Monday, January 14, 2013

Review: RG VEDA

My month long tribute continues, this time by taking things all the way back to CLAMP's first published original story, as yet another part of:

RG VEDA (Seiden: Rigu Veda), by CLAMP.  First published in 1989, and first published in North America in 2005.

In a mythological land, the wicked king Taishakuten has overthrown the king and now rules the realm with an iron fist, even going so far to slaughter the Ashura tribe for daring to oppose him.  One day, he sends his finest general, Lord Yana, to force his wayward stargazer to prophecize for him, but Yana learns that her prophecy is about Taishakuten's downfall.  She tells of a child who will bring together six warriors who will in turn bring down the king.  Shortly thereafter, Yana discovers a strange baby trapped within a tree in a dense, ancient woodland, who grows quickly into a child who calls himself Ashura.  Taishakuten wants Ashura dead, but Yana chooses to take mercy on the child and goes on the run.  Now the two wander the land seeking allies all while trying to keep themselves alive.

This may be CLAMP's first professionally published story, but you wouldn't know this was a debut just from reading it.  While the story follows a lot of the conventions of fantasy stories, it's solidly written, polished to a gleam, and confident.

For all its vaguely Hindu trappings (right down to the name, which is a reference to the Rigveda, an ancient collection of Hindu hymns), this story has a lot of its roots in traditional fantasy and mythological storytelling and thus features a lot of familiar archetypes.  You've got a wicked king, a brave warrior, a supernatural child who is part of a prophecy, and so on and so forth, all of it played serious and straight.  Now because these tropes are so familiar, one might think that the story would be highly predictable - stop at Place A, pick up a. few allies, repeat until party is complete, battle a few minor bosses, then head to the final stage for the big boss battle.  CLAMP subverts this to a degree by staging Yana's quest more like one long chase, where he and Ashura must always keep one step ahead of Taishakuten's forces and fight off those they cannot outrun.  This becomes complicated by the very presence of Ashura himself. 

When Yana first found him, he saw a vision of a full-grown Ashura stating that a great evil had been released onto the world, and that he will grow up to kill Yana.  Sure, Ashura seems like a sweet and innocent child, but he also possesses great supernatural power which frightens those who would conceal them, and there's the fact that almost every person they befriend tends to end up dead.  Thus, Yana often finds himself questioning the vision he saw - did he make the right choice when he chose to save the child, and just what is the true nature of Ashura?  There isn't an answer yet, as of the first volume, and Yana's conflict between his own unease and his fondness for Ashura pervades the volume.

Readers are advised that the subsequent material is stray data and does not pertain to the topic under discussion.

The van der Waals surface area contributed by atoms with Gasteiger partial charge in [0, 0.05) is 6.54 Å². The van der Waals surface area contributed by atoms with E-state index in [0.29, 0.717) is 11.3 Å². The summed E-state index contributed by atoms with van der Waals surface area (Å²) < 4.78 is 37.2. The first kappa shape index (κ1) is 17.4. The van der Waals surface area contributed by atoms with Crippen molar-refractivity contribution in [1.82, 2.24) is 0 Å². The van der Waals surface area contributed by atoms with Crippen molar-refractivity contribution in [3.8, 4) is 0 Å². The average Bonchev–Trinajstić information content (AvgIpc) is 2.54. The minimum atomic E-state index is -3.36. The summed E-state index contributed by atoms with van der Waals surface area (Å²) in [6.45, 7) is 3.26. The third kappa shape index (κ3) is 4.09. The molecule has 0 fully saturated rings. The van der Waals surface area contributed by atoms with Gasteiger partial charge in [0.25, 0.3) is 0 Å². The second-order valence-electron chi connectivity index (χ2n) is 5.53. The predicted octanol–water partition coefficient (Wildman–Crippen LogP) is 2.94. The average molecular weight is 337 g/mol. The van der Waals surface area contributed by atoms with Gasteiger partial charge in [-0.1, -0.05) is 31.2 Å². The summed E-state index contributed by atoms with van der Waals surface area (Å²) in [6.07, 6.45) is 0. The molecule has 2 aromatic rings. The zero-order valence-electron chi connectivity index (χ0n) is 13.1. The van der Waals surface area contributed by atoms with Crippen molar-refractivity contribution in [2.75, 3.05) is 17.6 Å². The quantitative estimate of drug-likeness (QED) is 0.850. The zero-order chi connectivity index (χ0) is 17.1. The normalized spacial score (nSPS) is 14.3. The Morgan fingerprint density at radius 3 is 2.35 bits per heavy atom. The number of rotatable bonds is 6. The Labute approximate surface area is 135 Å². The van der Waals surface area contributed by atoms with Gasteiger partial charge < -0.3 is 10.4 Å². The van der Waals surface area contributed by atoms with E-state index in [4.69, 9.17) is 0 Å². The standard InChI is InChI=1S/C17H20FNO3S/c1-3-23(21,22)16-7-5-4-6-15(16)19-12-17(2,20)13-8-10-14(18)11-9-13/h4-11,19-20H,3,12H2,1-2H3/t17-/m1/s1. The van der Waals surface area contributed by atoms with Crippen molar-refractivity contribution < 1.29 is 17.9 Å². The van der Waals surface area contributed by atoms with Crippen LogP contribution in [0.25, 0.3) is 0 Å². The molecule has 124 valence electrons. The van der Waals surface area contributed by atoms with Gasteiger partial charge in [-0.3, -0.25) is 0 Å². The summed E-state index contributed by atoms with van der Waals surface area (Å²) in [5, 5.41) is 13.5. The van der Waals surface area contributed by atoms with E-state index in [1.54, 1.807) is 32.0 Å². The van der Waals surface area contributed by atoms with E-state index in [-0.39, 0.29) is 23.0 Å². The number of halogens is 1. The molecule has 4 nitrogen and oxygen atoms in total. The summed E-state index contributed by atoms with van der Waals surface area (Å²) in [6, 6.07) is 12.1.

This series is unusual when viewed as part of the greater CLAMP cannon, as there aren't any of their signature gut-punch twists or genre-twisting; this story is (so far) played straight.  Still, they did manage to craft a solid fantasy story from those familiar tropes which is full of tautly paced action.

While CLAMP had yet to perfect their own storytelling style, they had clearly perfected their own visual style.  The character designs here are very much in line with CLAMP's classic style, with willowly bodies, linebacker-wide shoulders, large, shining cat-like eyes, and the use of chibis for the admittedly brief and uncommon silly moments.  The pages are full of long, flowing hair, as well as swirling tendrils of flame and magic that seem to brim with life of their own.  The page composition is rather free and easy, breaking out the larger panels and even some 2-page spreads for the action scenes and big dramatic moments and layering smaller panels over these.  It sounds like a mess in words, but on the page it works; while the artwork can be dense, it is never too busy to be followed or too cluttered to be attractive, although the big hair and heavy, pointy jawlines do reek of the 1980s.

RG Veda's art is a tiny bit dated by today's standards, but it's full of vibrancy and features CLAMP's classic style.

Like most of CLAMP's earlier works, there's a silly little omake in the back where CLAMP themselves (in chibi form) talk about themselves and update their fans on their then-current newsletter.  There's also a strange bonus chapter that goes nowhere and is frankly too random to be truly funny.

Both fans of CLAMP and fans of fantasy will find a lot to love about RG Veda, be it the solid storytelling or the lovely art.

This series was published by Tokyopop.  All 10 volumes were published, and all are currently out of print.

You can purchase manga like this and much more through!

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